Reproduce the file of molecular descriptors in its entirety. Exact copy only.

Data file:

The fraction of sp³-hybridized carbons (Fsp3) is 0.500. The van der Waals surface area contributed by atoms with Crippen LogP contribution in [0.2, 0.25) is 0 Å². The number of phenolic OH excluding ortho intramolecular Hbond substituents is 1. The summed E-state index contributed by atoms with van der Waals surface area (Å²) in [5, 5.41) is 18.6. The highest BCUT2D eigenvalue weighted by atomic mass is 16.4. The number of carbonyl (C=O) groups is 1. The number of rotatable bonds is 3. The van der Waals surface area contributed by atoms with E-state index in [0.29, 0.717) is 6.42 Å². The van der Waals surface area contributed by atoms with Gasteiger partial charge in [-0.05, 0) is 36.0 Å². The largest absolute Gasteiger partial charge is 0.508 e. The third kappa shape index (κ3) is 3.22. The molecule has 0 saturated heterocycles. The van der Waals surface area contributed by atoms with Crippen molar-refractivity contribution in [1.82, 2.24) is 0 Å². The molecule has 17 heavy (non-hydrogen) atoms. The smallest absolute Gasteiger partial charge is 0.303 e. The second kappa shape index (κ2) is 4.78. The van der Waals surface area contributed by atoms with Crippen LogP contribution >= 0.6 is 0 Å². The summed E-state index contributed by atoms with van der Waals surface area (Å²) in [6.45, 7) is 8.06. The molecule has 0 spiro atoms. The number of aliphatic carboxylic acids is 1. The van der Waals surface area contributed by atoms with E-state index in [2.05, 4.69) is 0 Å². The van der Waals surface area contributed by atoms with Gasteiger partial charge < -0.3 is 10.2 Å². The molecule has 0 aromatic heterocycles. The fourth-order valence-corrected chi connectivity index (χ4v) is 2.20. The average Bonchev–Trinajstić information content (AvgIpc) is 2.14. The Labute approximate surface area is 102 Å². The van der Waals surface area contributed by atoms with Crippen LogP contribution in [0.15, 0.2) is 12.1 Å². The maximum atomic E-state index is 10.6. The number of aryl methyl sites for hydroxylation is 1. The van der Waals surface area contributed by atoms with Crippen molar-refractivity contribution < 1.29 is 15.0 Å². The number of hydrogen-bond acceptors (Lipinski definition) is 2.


The fraction of sp³-hybridized carbons (Fsp3) is 0.500. The van der Waals surface area contributed by atoms with Crippen LogP contribution in [0.2, 0.25) is 0 Å². The number of phenolic OH excluding ortho intramolecular Hbond substituents is 1. The summed E-state index contributed by atoms with van der Waals surface area (Å²) in [5, 5.41) is 18.6. The highest BCUT2D eigenvalue weighted by atomic mass is 16.4. The number of carbonyl (C=O) groups is 1. The number of rotatable bonds is 3. The van der Waals surface area contributed by atoms with E-state index in [0.29, 0.717) is 6.42 Å². The van der Waals surface area contributed by atoms with Gasteiger partial charge in [-0.05, 0) is 36.0 Å². The largest absolute Gasteiger partial charge is 0.508 e. The third kappa shape index (κ3) is 3.22. The molecule has 0 saturated heterocycles. The van der Waals surface area contributed by atoms with Crippen molar-refractivity contribution in [1.82, 2.24) is 0 Å². The molecule has 17 heavy (non-hydrogen) atoms. The smallest absolute Gasteiger partial charge is 0.303 e. The second kappa shape index (κ2) is 4.78. The van der Waals surface area contributed by atoms with Crippen LogP contribution >= 0.6 is 0 Å². The summed E-state index contributed by atoms with van der Waals surface area (Å²) in [6.45, 7) is 8.06. The molecule has 0 spiro atoms. The number of aliphatic carboxylic acids is 1. The van der Waals surface area contributed by atoms with E-state index in [2.05, 4.69) is 0 Å². The van der Waals surface area contributed by atoms with Gasteiger partial charge < -0.3 is 10.2 Å². The molecule has 0 aromatic heterocycles. The fourth-order valence-corrected chi connectivity index (χ4v) is 2.20. The average Bonchev–Trinajstić information content (AvgIpc) is 2.14. The Labute approximate surface area is 102 Å². The van der Waals surface area contributed by atoms with Crippen LogP contribution in [0.15, 0.2) is 12.1 Å². The maximum atomic E-state index is 10.6. The number of aryl methyl sites for hydroxylation is 1. The van der Waals surface area contributed by atoms with Crippen molar-refractivity contribution < 1.29 is 15.0 Å². The number of hydrogen-bond acceptors (Lipinski definition) is 2.